SMSFs with related-party limited recourse borrowing arrangements (LRBA) could face further administrative expenses and will require more time and effort if standardised benchmarking across all types of transactions becomes an expectation of the regulator.
The ATO’s Practical Compliance Guideline (PCG) 2016/5, released last year, stipulated the safe harbour conditions for related-party LRBAs, however, only covered listed shares and real property.
Assets outside these categories via an LRBA, such as investments in unlisted entities, will need to use and apply benchmarking to demonstrate it is within an arm’s-length deal.
“My concern is that this could be the thin edge of the wedge,” Sladen Legal principal Phil Broderick told the Self-managed Independent Superannuation Funds Association SMSF Forum in Melbourne last week.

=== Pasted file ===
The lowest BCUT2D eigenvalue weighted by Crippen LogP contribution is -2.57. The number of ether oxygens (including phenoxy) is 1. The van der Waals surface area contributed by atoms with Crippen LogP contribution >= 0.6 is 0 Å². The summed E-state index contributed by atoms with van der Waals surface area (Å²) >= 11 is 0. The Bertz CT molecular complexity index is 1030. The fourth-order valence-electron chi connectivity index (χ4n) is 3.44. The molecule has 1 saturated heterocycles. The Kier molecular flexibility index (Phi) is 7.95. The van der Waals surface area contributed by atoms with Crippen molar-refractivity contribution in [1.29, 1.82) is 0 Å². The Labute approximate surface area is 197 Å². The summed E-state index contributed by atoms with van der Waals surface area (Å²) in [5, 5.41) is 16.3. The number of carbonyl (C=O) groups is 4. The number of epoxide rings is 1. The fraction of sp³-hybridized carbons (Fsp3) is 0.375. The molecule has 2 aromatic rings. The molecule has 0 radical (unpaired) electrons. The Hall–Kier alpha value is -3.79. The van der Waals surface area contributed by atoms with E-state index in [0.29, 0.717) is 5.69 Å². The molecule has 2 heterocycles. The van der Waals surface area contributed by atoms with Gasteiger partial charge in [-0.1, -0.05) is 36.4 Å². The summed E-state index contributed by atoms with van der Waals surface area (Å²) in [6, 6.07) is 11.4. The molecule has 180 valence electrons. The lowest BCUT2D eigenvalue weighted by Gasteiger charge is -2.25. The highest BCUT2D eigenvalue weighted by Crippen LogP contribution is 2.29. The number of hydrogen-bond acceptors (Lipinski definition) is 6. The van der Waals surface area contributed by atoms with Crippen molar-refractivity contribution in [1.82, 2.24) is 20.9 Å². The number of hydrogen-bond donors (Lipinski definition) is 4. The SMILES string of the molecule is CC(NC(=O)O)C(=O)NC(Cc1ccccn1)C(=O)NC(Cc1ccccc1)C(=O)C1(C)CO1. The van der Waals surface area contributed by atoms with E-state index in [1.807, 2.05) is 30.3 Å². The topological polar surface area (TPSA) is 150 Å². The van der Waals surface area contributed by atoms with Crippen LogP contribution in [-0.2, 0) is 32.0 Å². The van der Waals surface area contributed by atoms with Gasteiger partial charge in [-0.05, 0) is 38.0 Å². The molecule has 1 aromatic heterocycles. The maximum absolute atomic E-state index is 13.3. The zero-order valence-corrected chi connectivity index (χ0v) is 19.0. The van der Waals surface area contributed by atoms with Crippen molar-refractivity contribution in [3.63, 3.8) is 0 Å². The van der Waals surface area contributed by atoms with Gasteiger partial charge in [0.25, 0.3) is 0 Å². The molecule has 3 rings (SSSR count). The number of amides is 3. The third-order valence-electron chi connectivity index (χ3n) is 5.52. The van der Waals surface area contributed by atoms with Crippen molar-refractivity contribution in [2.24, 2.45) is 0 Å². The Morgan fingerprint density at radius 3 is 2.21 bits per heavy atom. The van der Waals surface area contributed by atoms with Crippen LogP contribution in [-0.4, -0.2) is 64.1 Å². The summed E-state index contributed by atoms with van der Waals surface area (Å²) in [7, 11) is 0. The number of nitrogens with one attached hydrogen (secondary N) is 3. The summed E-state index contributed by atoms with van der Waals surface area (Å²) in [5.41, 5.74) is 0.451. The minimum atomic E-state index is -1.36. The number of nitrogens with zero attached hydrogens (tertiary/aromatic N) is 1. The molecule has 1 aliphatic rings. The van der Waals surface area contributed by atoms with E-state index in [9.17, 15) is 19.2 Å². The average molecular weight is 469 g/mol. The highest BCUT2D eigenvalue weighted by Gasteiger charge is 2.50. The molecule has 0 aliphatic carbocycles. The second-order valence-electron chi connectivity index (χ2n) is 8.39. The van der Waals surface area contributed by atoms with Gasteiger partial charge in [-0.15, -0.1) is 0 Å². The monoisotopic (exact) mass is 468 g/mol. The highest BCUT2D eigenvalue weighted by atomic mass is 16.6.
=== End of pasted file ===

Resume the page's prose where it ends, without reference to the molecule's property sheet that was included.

“At the moment, the ATO’s view has been restrictive in relation to the obligation to benchmark related-party LRBAs, but there are a lot of related-party transactions with SMSFs that potentially can be caught.
“So is that going to mean that all these arrangements are going to have to be benchmarked eventually – related-party contracts and related-party leases, et cetera?”
Broderick warned this will likely result in additional administrative costs and expenses, as well as require more time and effort from trustees.
“Some people would say if you’re going down these related-party transactions, that’s part of the deal,” he said.
“But it certainly means it’s penalising those who are otherwise trying to do the right thing within the ballpark [of the safe harbour guidelines] without the unnecessary expenses and time administration of trying to find benchmarking material.”